by Steven Ertelt
October 27, 2006
Washington, DC (LifeNews.com) — The latest polling numbers for the week show that abortion advocates might gain control of the House of Representatives but pro-life advocates would keep control of the U.S. Senate. Should that happen, Congress will likely be embroiled in bitter fights about abortion, embryonic stem cell research and funding the morning after pill.
Analysis from leading political observers such as Congressional Quarterly and Real Clear Politics indicates abortion advocates will not gain control of the Senate.
Democrats, who are expected to have no more than two pro-life members of their caucus after the elections, need to gain six seats to be able to run the Senate but polls show pro-life candidates in Missouri, Virginia and Tennessee holding on to slim leads to prevent that from happening.
Missouri Sen. Jim Talent has finally reached 50% in a poll as a new Rasmussen survey has him leading pro-abortion candidate Claire McCaskill 50-48. Talent leads by three percent in the other two most recent polls.
Sen. George Allen, who opposes abortions, leads pro-abortion candidate James Webb in Virginia by two and three percent respectively in two recent polls and climbed to 50 percent in the most recent one.
And in Tennessee, pro-abortion candidate Harold Ford has not led Bob Corker in any of the last four polls, which have shown Corker with an average lead of 2.3 percent.
Pro-life advocates will need those three candidates to win as other pro-life lawmakers appear to be in trouble.
In Montana, pro-life Sen. Conrad Burns hasn’t led in any of the recent polls and the last four show abortion advocate Jon Tester ahead by more than 5 percent. Burns has significantly more money than Tester for these final two weeks of campaigning, but it may not save him from defeat.
Ohio pro-life Sen. Mike DeWine appears likely to lose his seat to pro-abortion Rep Sherrod Brown. DeWine is behind 54-43 and 57-37 in the two most recent surveys.
Predictions that pro-life Sen. Rick Santorum would lose to Bob Casey, who opposes abortion, have been made by political observers for weeks. Santorum has not closed the gap and Casey has a lead of 12 percent in the both of the two most recent polls.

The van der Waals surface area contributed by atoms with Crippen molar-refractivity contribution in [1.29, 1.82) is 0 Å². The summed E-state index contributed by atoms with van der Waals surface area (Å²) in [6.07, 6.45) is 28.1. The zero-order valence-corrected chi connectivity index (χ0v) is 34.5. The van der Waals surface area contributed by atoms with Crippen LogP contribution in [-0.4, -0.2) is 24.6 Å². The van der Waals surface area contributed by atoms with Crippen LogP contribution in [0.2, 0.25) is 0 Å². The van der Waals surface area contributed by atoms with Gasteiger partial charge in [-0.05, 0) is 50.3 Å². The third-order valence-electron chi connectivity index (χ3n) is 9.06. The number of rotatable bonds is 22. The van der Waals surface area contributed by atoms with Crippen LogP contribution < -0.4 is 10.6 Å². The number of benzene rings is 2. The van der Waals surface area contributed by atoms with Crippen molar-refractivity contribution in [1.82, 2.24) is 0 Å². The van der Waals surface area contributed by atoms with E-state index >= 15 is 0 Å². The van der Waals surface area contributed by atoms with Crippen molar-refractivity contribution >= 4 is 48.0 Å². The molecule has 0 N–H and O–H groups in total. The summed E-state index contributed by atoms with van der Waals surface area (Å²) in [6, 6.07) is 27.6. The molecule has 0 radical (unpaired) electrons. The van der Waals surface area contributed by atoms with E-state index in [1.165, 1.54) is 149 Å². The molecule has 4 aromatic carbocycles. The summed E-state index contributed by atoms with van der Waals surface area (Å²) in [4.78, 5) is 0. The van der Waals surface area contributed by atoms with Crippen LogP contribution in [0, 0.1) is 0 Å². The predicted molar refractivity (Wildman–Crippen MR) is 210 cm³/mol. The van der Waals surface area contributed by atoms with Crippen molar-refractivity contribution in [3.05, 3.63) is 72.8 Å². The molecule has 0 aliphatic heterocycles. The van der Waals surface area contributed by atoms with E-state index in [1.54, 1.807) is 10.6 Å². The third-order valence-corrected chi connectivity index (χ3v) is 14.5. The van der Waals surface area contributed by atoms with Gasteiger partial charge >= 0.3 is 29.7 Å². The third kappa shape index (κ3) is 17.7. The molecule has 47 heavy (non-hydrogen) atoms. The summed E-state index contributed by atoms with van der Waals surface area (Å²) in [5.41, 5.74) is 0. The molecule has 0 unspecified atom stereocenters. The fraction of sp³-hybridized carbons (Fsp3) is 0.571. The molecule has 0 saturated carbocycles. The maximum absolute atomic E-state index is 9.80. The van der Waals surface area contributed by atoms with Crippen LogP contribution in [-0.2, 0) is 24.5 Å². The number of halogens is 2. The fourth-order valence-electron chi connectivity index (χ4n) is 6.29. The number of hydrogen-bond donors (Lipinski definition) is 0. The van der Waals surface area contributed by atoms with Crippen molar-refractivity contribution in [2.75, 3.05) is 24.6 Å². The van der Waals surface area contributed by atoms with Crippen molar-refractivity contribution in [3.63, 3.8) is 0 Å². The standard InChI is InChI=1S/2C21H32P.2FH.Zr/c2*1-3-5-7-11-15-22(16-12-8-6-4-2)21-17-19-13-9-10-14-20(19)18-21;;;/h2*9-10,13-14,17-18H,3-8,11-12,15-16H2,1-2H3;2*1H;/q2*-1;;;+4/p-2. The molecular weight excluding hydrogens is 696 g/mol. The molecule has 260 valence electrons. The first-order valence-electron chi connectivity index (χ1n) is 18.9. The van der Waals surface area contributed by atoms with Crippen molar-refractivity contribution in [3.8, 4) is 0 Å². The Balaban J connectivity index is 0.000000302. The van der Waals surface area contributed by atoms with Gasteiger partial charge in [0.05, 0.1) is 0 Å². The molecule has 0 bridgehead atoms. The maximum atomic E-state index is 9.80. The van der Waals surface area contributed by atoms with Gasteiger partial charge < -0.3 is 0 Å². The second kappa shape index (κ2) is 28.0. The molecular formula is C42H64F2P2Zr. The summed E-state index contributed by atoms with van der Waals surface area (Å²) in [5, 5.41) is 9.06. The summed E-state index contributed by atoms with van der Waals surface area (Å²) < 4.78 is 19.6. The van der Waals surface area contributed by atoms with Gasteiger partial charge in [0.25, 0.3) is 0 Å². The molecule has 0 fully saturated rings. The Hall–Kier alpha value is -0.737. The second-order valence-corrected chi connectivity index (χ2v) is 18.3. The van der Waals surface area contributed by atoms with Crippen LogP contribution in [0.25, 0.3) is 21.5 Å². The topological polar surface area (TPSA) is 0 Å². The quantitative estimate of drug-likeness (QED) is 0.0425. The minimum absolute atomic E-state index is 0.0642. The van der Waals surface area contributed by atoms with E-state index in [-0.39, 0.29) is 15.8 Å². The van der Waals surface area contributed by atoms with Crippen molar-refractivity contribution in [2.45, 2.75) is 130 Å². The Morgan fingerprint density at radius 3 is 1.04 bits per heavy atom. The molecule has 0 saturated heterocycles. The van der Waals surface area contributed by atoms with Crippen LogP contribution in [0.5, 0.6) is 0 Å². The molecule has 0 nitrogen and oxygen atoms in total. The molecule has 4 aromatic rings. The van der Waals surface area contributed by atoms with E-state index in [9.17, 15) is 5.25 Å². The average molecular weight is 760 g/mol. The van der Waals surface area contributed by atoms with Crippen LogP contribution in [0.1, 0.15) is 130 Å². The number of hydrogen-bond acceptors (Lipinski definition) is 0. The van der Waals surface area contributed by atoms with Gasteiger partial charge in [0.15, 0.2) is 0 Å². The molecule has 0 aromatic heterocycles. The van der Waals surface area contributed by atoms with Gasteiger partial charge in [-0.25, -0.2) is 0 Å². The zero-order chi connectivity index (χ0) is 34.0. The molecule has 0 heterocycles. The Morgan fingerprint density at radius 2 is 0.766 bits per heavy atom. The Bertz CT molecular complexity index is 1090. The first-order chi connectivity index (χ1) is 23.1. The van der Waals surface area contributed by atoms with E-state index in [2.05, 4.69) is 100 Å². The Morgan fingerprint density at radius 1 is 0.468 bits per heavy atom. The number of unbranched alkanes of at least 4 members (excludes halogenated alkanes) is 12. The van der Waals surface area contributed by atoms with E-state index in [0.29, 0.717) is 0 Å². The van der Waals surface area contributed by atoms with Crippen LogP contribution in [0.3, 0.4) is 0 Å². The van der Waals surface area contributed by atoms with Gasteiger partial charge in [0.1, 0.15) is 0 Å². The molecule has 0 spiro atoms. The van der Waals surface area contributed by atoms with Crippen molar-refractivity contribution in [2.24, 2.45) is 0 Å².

Pro-life candidates who are hoping to pick up pro-abortion Senate seats are also not faring well.
Maryland’s pro-life Lt. Governor Michael Steele has the best chance. Steele was behind pro-abortion Rep. Ben Cardin by a 8-9 percent margin two weeks ago but a poll last week saw the two tied at 46 percent apiece. Should Steele win, that would almost guarantee that the Senate will remain in the hands of pro-life lawmakers.
Meanwhile, Michigan’s Mike Bouchard (down to pro-abortion Sen. Debbie Stabenow by about 10 percent), Minnesota’s Mark Kennedy (losing to pro-abortion candidate Amy Klobuchar by about 12 percent), and Mike McGavick (behind pro-abortion Sen. Maria Cantwell by 12 percent) are three candidates whose hopes are fading.
Looking at House races, Congressional Quarterly projects Democrats leading in 210 House races and Republicans ahead in 207 with 18 tossups. Other observers are projecting better numbers for Democrats.
Ultimately, abortion advocates need Democrats to gain 15 seats for control of the House. Though the House has a few dozen pro-life Democrats, abortion advocates would likely lead the party and run committees that would control important legislation and investigation powers.
The problem for pro-life advocates is that there are about 50 seats that arguably could change hands and just four involve pro-abortion lawmakers losing their seat to a pro-life candidate.
Latest polls of pro-life candidates show New York Rep. Tom Reynolds doing better, Virginia Rep. Thelma Drake ahead slightly, Indiana Rep. John Hostettler still behind, Indiana Rep. Mike Sodrel catching up, Minnesota candidate Michele Bachmann ahead slightly, Pennsylvania Rep. Melissa Hart ahead slightly, Pennsylvania Rep. Don Sherwood behind, California Rep. John Doolittle likely winning, and Illinois candidate Peter Roskam ahead slightly.
Polls in some of the top gubernatorial races across the nation show mixed results.
Alabama Gov. Bob Riley, Georgia Gov. Sonny Perdue, Congressman Jim Gibbons in Nevada, and Texas Gov. Rick Perry are pro-life candidates who appear headed for victory.
Florida candidate Charlie Crist, Iowa candidate Jim Nussle, Michigan candidate Dick DeVos, Minnesota Gov. Tim Pawlenty, and Wisconsin candidate Mark Green are all within striking distance of winning but will need significant help in the next 11 days to win.
Unfortunately, Arizona’s Len Munsil, Arkansas’ Asa Hutchinson, Colorado’s Bob Beauprez, Ohio’s Ken Blackwell, Pennsylvania’s Lynn Swann, and Tennessee’s Jim Bryson appear to be headed for defeat. They are all behind by more than 10 percent in the latest surveys.